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The Exorcist Lawsuit You Never Knew About

For many, the movie-going experience is a sacred ritual. We pick the film and theater, select our seats, visit the concession counter for our favorite sugar-laden beverage and oversized popcorn, and settle in for the previews and feature film. Any deviation from the ritual risks a ruined experience. Of course, there are some factors beyond our control that can also mar the moment. If a movie isn't entertaining, no level of dogmatic adherence to the ritual can overcome the film's quality. In those instances, we wish we could get our money back.

In 1973, director William Friedkin's "The Exorcist" had audiences lining up to see what Variety called "an expert telling of a supernatural horror story." While many loved the film, one moviegoer's cinematic experience led him to file a lawsuit. His case hinged not on Hollywood releasing a stinker, but rather on the film's success in thoroughly scaring its audience.

The Exorcist really packed a punch

When "The Exorcist" came out, movie audiences were unaccustomed to seeing such unbridled gore and violence in a mainstream Hollywood release. In fact, many in the industry were surprised that the film managed to earn an R rating instead of the audience-restrictive X rating (via The New York Times). A collection of clips showcasing the audience's reaction to the film highlights numerous men and women who either hid under their coats or had to leave the theater to ease their fear and horror. Some viewers even fainted as a result of the movie's special effects and violence (via YouTube).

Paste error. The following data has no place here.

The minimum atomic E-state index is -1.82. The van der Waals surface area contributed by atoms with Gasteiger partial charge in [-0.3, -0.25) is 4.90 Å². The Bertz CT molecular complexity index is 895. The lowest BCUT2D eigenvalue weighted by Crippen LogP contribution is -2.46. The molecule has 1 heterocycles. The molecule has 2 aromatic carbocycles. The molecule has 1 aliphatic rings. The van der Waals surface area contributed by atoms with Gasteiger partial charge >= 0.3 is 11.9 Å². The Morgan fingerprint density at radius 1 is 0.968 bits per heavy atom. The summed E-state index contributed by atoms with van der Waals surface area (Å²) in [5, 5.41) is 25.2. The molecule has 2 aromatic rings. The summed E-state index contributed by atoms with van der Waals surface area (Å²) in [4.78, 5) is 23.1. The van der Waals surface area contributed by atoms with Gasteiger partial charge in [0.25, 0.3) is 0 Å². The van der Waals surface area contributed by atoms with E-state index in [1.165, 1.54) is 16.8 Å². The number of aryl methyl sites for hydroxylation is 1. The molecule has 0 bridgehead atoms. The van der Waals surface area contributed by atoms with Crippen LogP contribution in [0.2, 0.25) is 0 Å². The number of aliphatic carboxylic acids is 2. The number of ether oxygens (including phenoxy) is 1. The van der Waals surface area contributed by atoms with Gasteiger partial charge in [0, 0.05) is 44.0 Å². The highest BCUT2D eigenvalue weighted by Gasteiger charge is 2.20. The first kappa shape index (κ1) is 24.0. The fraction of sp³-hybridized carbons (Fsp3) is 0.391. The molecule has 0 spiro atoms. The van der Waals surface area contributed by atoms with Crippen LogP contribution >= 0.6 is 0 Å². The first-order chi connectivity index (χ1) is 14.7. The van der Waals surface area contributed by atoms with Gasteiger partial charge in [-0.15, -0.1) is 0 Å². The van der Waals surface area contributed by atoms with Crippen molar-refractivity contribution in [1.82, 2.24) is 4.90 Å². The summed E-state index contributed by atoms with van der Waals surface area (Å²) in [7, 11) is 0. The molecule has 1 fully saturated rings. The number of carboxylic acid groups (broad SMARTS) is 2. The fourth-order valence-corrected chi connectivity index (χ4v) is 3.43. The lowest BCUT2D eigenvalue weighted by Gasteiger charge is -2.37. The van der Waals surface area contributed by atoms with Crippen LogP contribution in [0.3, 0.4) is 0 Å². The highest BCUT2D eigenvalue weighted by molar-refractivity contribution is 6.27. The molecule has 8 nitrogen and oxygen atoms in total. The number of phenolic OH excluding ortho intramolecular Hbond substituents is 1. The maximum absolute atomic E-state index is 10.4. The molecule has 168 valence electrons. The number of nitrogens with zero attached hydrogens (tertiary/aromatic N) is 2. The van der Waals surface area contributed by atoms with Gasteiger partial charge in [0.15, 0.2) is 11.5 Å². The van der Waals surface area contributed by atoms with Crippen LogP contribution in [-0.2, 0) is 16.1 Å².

One of the many who were so overcome by the film that they lost consciousness ended up suing Warner Bros., the film's distributor. Apparently, when the viewer lost consciousness and collapsed, his face hit one of the theater's seats, which ended up breaking his jaw. He claimed that the film contained subliminal messages that caused his fainting spell. While it would have been interesting to see the case go to trial, Warner Bros. instead opted to settle the suit for an undisclosed amount of money (via WhatCulture). Knocking out a viewer and breaking his jaw likely wasn't Friedkin's goal when he helped adapt "The Exorcist" for the silver screen, but it certainly raised the bar for every horror movie that followed.